NBA

Heat star Jimmy Butler rejects underdog tag ahead of first play-in tournament

By Sports Desk April 10, 2023

Star Miami Heat wing Jimmy Butler has no interest in embracing the role of underdogs this year as he prepares for a third deep playoff run from his past four seasons.

Butler, 33, led the Heat to a shock NBA Finals appearance back in the 2020 'bubble' playoffs, and after a first-round exit in 2021, the Heat showed they still have plenty in the tank with another Eastern Conference Finals run this past year.

Although few picked them to win multiple rounds last season, the Heat still finished as the top seed in the East with a 53-29 record, which is in stark contrast to their 44-38 campaign this time around that has them seventh.

By finishing seventh, it means the Heat will participate in their first play-in tournament, hosting the Atlanta Hawks for a chance to claim the seventh seed, and if they lose they will play the winner of the nine-ten matchup between the Toronto Raptors and Chicago Bulls for the eighth seed.

When asked on Monday if their position in the play-in meant Butler would embrace the underdog tag heading into this postseason, he was clear that is not the case.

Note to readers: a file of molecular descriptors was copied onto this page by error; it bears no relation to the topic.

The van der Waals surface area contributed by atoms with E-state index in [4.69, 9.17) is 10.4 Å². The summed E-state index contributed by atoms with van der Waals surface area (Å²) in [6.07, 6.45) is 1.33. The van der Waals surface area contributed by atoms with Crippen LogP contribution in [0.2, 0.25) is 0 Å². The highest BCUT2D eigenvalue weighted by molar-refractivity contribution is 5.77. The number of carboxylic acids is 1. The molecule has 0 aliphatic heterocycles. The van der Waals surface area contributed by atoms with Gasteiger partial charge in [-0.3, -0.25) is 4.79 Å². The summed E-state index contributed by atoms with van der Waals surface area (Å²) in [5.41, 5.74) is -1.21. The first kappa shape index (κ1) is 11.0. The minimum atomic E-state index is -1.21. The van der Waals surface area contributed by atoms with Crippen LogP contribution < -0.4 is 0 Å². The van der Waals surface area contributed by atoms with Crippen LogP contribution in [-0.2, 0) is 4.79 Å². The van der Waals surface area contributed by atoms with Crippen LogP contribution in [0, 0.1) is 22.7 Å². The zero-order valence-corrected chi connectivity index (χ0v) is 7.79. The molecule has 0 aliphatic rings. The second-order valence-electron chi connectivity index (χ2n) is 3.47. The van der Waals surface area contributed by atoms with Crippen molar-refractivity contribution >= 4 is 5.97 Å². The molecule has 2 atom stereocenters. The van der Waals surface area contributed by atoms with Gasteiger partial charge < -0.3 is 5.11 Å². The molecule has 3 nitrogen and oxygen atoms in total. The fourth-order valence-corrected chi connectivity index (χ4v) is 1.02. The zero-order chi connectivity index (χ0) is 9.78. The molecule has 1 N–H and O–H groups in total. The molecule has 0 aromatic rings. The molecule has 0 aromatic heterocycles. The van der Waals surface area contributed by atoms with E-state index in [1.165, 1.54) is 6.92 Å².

"Nope," he said. "It's all the same. Didn't nobody pick us to win last year, either. So who cares. Y'all not going to pick us this year, still don't give a damn. In 10 years, y'all still not going to pick us – still don't give a damn."

Butler carried the Heat all the way to Game 7 against the Boston Celtics last season, narrowly missing out on another trip to the NBA Finals, but he said he does not feel external pressure to perform at the same level.

"I'm going to do whatever it takes for my team to win, night in and night out, and honestly, I could care less what anybody writes, if I was a good basketball player or a bad basketball player," he said. 

"Coach Pat [Riley] and coach [Erik Spoelstra] didn't bring me here because of what y'all write, in the most respectful way possible. 

"As I take on [Tuesday's] matchup and we get that dub, we'll worry about what goes on down the line, but I think I'm going to be a decent basketball player at the end of the day."

Head coach Erik Spoelstra was far less agitated, speaking about how excited he is for the new experience.

"First, I think this is going to be fun," he said. "I think you have to embrace this new experience. 

"To the old heads in our locker room, each of us have experienced long NBA careers and none have had this opportunity. I think it's been great for the league. 

"How harrowing this has been the last six, eight weeks for 16 teams in the West and the East, has just been great for competition."

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    Griffin's best season came in 2013-14, when he finished third in MVP voting with averages of 24.1 points per game, 9.5 rebounds and 3.9 assists to help the Clippers capture the Pacific Division title.

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